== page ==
I don't know if this makes any sense. It's been a long long day. but really, you could have done X or not done Y and it still wouldn't have made you a pizza.
posted by mippy at 10:22 AM on October 21, 2008 [3 favorites]


If you had been able to change something about *you*, the way you naturally reacted to/with this guy, and by making that change could have stopped the crash and burn - then it probably wouldn't have been a very good relationship, because you would have constantly been checking your behavior and trying to correct it and wondering if you were overcorrecting.

Does that make sense? I had a similar enough situation once. Weirdly, we ended up being great friends a few years later, and still are. Near as I can tell, I didn't do anything wrong in the first place - he *was* really into me, and now that I know him better I know he just shifts focus to himself pretty quickly. I spent like forever all weepy because I thought it was me and I had lost this super great guy - come to find out eventually that it really wasn't me, and if I had changed myself in ways that I thought would make the relationship work then I would have ended up possibly in a bf/gf relationship with him that would have crashed and burned for way different reasons.

So who knows why and how. Just be happy being you and the right boy will love you being you.
posted by KAS at 10:26 AM on October 21, 2008 [2 favorites]


You may want to look into cognitive behavior therapy. Learned Optimism was a pretty good book.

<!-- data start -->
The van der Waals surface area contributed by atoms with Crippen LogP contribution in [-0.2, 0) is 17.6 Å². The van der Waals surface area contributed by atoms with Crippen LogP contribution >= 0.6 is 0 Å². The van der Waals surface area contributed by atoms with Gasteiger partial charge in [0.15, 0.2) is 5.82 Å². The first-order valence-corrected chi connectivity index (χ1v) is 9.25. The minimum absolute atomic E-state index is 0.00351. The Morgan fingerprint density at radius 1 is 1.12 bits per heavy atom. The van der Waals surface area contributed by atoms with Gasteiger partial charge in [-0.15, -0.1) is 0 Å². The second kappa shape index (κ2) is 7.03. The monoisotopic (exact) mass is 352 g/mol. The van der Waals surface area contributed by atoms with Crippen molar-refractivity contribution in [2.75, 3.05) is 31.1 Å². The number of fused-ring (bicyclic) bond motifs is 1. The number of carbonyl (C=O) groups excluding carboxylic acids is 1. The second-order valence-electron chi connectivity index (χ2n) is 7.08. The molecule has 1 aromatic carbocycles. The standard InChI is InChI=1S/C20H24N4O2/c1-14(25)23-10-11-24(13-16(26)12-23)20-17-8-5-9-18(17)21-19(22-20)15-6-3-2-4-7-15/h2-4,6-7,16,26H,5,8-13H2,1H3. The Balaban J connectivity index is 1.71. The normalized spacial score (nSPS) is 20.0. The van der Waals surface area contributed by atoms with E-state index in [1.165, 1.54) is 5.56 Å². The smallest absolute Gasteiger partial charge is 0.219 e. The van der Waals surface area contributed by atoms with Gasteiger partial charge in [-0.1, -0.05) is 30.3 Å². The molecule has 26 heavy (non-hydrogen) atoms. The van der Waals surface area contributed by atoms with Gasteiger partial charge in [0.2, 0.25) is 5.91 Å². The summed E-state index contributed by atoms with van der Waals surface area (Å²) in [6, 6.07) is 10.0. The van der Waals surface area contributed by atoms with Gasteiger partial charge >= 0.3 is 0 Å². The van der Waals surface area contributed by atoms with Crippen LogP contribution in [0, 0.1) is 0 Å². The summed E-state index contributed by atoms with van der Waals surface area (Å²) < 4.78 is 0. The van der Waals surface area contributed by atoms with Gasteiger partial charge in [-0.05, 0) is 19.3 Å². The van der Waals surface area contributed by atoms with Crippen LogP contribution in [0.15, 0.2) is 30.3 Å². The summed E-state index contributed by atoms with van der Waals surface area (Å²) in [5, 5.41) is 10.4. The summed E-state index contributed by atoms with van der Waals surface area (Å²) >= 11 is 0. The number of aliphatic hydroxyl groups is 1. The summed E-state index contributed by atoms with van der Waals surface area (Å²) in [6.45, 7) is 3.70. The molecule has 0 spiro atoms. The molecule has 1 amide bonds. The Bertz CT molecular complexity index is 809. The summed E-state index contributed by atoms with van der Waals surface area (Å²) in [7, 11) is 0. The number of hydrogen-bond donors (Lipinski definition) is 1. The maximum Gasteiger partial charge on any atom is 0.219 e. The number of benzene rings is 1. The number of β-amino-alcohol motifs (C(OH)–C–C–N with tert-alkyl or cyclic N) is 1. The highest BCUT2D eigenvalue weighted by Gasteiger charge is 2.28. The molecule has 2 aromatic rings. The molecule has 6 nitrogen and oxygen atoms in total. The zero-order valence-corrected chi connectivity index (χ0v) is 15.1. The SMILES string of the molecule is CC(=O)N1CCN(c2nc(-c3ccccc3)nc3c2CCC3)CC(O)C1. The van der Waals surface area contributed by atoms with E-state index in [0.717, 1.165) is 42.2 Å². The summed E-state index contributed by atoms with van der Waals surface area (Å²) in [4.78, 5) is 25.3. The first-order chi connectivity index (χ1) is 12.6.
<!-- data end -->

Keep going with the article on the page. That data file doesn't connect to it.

Finding someone else will help. I've heard it said that you never get over someone until you get under someone else. While "never" may be an exaggeration, it doesn't hurt.

Finally, remind yourself every time you get down about it that the hurt will dull and perhaps eventually disappear entirely on its own. Time is the fire.
posted by adamdschneider at 10:51 AM on October 21, 2008


Is it really helping you to think this way? That's what your attitude should be.
posted by Ironmouth at 11:23 AM on October 21, 2008


I'm going to hell for quoting Bonnie Raitt song lyrics, but honest to God it really boils down to this simple fact:

I can't make you love me if you don't;
You can't make your heart feel something it won't.


I have WILLED myself to fall for absolutely engaging, intelligent, handsome, funny lovely guys I really, really liked and... nada. Nothing. Zip. Bupkis. And there isn't anything anyone on either side can do about it, either. That's just the way the dice roll. Sorry.
posted by DarlingBri at 11:26 AM on October 21, 2008 [1 favorite]


To some extent you always will second guess yourself. Sometimes I think about things I did twenty years ago in my teens and wish I'd behaved differently. For the most part, however, I am able to limit myself to those times when I behaved in ways I knew were wrong or misguided at that time, and I think that's the key. And even then I try not to let myself do it for long - ill feelings over things you can no longer do anything about don't serve any purpose beyond reminding yourself not to make the same mistakes again.